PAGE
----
Republican candidate for Attorney General
Responses to our questions
Please explain how you would hit the ground running. On Day 1, what would your primary focus for the office be? How would you reorganize, if at all, the direction of the attorneys who report to you?
On Day 1, my strategic objectives would be ensuring resource and statutory mission alignment, creating a culture of nonpartisanship, enhancing the Office's efforts to combat public corruption, leading policy innovation, and strengthening the Office's relationships with State's Attorneys.
The Attorney General's Office has numerous statutory responsibilities, including:
- enforcing consumer protection, environmental, and anti-discrimination laws;
- representing the People of Illinois in legal cases in which the State or its citizens have specific interests;
- assisting State's Attorneys with the execution of their duties;
- protecting the public's interests in the provision of electric, natural gas, water, cable, video and telecommunication services;
- providing advice regarding the interpretation and implementation of the Freedom of Information Act and the Open Meetings Act;
- administering provisions of the Charitable Trust Act and the Violent Crime Victims Assistance Act; and
- representing State officers in actions involving the performance of their official duties.
Accordingly, during the transition period, I would meet with the leaders of the Divisions/Bureaus/Units within the Attorney General's Office that are tasked with fulfilling these statutory responsibilities and assess caseload, resource and personnel allocation, and key challenges that are specific to the respective Divisions. Upon being sworn in, to the extent necessary and feasible, I would realign existing resources and personnel to ensure that the Office's statutory obligations were being fulfilled as effectively and efficiently as possible. Furthermore, I would assess how the public corruption case resources were being allocated and managed within the Criminal Enforcement Division and determine what additional investigative and jurisdictional tools are needed to better combat public corruption.
I would also work with the Policy Division on a set of recommendations relating to the following issues: best practices for counties to use when addressing the opioid epidemic, both from a law enforcement and a legal remedies perspective; workers' compensation reform; criminal justice reform; strategies for addressing sexual harassment within State government and the workforce at large; and strategies for protecting students from cyberbullying.
Additionally, I would begin scheduling meetings with groups of State's Attorneys to strengthen the Office's relationships with State's Attorneys throughout Illinois, as various State's Attorneys have advised me that their respective Offices do not have the type of collaborative relationships with the Attorney General's Office necessary to fully effectuate both Offices' mandates.
Finally, I would begin working to foster a culture of nonpartisanship throughout the Office by setting forth rubrics for decision-making that are based on the rule of law, a balancing of the interests of all Illinoisans (regardless of background or political affiliation), and an independence from other branches of government, both at the State and Federal level.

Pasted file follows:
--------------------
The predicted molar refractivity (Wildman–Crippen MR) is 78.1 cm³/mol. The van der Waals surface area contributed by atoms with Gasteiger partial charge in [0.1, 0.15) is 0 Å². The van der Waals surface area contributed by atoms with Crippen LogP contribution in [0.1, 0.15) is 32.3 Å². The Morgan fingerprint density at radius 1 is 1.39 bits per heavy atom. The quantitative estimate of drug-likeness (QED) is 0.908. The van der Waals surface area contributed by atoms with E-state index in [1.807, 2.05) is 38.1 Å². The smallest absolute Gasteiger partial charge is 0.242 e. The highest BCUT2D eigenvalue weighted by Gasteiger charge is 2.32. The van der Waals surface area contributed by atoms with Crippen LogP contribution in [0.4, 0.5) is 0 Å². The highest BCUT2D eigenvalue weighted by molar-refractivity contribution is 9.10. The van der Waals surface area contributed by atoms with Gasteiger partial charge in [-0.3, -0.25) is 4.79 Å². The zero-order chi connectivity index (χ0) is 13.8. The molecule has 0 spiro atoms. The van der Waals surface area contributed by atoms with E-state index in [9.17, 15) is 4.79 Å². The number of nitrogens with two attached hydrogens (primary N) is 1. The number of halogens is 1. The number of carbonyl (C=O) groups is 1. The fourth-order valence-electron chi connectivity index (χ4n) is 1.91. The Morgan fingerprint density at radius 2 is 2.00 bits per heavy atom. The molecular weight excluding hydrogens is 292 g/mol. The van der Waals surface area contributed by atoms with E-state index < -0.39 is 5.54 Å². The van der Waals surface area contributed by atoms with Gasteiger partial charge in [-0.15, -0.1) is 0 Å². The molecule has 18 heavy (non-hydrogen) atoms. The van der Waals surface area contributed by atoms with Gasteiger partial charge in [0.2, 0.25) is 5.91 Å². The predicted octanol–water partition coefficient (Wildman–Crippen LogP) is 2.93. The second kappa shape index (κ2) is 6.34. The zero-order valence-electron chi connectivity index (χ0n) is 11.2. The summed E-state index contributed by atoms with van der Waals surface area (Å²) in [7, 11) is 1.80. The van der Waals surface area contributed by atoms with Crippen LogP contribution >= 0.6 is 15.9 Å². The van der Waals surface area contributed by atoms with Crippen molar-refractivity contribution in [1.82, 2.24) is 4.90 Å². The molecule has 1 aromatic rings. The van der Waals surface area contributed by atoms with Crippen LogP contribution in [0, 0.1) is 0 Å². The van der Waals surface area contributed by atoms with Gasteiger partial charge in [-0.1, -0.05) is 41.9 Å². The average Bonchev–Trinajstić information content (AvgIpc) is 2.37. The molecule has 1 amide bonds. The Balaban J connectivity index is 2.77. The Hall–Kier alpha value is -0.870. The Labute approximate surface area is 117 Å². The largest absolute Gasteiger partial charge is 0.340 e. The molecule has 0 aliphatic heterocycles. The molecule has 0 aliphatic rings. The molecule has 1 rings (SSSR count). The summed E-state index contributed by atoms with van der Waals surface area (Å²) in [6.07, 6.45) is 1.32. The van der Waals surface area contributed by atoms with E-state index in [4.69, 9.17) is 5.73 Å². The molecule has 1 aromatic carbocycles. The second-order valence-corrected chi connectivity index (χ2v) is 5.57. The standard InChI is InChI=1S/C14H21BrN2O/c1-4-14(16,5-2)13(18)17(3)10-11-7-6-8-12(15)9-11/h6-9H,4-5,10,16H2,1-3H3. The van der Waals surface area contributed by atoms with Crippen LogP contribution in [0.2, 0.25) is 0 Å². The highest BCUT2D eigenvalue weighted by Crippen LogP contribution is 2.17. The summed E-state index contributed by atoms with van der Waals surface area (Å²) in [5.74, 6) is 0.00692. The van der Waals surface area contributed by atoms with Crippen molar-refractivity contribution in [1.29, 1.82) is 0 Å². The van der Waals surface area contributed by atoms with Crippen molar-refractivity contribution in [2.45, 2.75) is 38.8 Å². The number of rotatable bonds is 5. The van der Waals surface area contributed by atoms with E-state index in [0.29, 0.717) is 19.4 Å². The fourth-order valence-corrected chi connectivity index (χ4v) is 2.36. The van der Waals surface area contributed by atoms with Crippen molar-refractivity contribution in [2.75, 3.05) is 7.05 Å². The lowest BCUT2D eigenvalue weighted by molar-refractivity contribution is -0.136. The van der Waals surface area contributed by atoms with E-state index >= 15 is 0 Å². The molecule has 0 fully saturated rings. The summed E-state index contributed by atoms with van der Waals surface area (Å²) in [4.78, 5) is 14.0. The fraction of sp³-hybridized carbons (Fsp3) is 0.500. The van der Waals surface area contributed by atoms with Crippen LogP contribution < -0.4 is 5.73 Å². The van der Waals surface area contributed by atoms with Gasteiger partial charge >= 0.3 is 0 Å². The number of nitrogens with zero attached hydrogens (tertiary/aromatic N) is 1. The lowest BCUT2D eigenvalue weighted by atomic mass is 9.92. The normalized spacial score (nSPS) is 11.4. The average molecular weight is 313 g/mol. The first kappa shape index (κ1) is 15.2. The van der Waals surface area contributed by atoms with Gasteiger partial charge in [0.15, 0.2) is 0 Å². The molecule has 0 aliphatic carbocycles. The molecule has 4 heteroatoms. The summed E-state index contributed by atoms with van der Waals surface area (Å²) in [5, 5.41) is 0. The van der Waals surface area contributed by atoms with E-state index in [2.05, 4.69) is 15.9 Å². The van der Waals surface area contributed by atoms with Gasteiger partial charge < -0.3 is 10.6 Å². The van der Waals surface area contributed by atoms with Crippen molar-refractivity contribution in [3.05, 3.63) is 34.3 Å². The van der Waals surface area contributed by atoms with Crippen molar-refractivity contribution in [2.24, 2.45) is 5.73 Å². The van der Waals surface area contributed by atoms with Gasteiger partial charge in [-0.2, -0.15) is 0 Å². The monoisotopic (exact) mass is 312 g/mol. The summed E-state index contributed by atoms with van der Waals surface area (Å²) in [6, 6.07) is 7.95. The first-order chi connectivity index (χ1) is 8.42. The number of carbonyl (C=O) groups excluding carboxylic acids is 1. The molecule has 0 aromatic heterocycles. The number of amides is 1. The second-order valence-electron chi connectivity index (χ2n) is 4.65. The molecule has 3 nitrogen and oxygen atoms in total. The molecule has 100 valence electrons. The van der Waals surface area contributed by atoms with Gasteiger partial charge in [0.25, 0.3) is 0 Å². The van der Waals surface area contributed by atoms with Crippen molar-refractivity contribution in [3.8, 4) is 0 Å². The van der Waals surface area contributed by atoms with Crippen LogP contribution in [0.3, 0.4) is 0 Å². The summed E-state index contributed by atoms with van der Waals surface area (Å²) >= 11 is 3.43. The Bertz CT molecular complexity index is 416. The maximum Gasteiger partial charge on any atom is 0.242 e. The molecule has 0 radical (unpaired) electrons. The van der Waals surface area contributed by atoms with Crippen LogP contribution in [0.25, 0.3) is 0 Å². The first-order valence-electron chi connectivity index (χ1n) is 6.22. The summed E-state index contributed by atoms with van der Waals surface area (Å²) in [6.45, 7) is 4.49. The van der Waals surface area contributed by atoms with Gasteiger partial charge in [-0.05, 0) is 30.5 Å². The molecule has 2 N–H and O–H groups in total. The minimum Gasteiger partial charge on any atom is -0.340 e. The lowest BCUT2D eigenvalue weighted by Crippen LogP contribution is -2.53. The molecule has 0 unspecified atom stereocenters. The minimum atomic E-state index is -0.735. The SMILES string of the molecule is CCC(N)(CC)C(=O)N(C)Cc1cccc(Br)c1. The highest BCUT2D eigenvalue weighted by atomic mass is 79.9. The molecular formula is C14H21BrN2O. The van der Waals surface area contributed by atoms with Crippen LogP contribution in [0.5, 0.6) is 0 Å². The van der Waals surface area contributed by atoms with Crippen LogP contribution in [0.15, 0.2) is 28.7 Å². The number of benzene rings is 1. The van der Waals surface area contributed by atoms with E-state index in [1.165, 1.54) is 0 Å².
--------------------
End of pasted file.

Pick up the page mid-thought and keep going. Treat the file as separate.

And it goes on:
Please explain in detail your legal experience and/or any areas of legal or policy expertise.
I graduated from Harvard Law School in 2007, where I won a Boykin C. Wright Memorial Award for appellate advocacy in Harvard's Ames Moot Court Competition. Following graduation, I worked in Chicago as an attorney in the litigation groups of Sidley Austin LLP and Burke, Warren, MacKay & Serritella, P.C., representing businesses in complex commercial litigation matters, including civil RICO, class action, fraud, and breach of contract disputes. I also advised religious institutions in matters involving constitutional protections. Additionally, I participated in Sidley Austin's Capital Litigation Project, helping to represent an inmate on Alabama's death row in post-conviction proceedings.
In 2013, I returned to my hometown of Urbana, Illinois, and joined the litigation group of Meyer Capel, P.C., where I handle complex commercial matters and disputes involving trusts and estates. In 2017, I was selected to the Emerging Lawyers list and was recognized in the categories of commercial litigation and civil rights/constitutional law.
In 2015, the Illinois Supreme Court appointed me to serve on the Illinois Supreme Court Committee on Equality, which is charged with "promoting equality and fairness in all aspects of the administration of justice in Illinois Courts." In 2016, the Illinois Supreme Court appointed me to serve as a Commissioner on the Illinois Supreme Court Commission on Professionalism, which promotes professionalism and civility among lawyers and judges, seeks to eliminate bias within the legal system, and works to ensure that Illinois' legal system provides "equitable, efficient and effective service to the citizens of Illinois."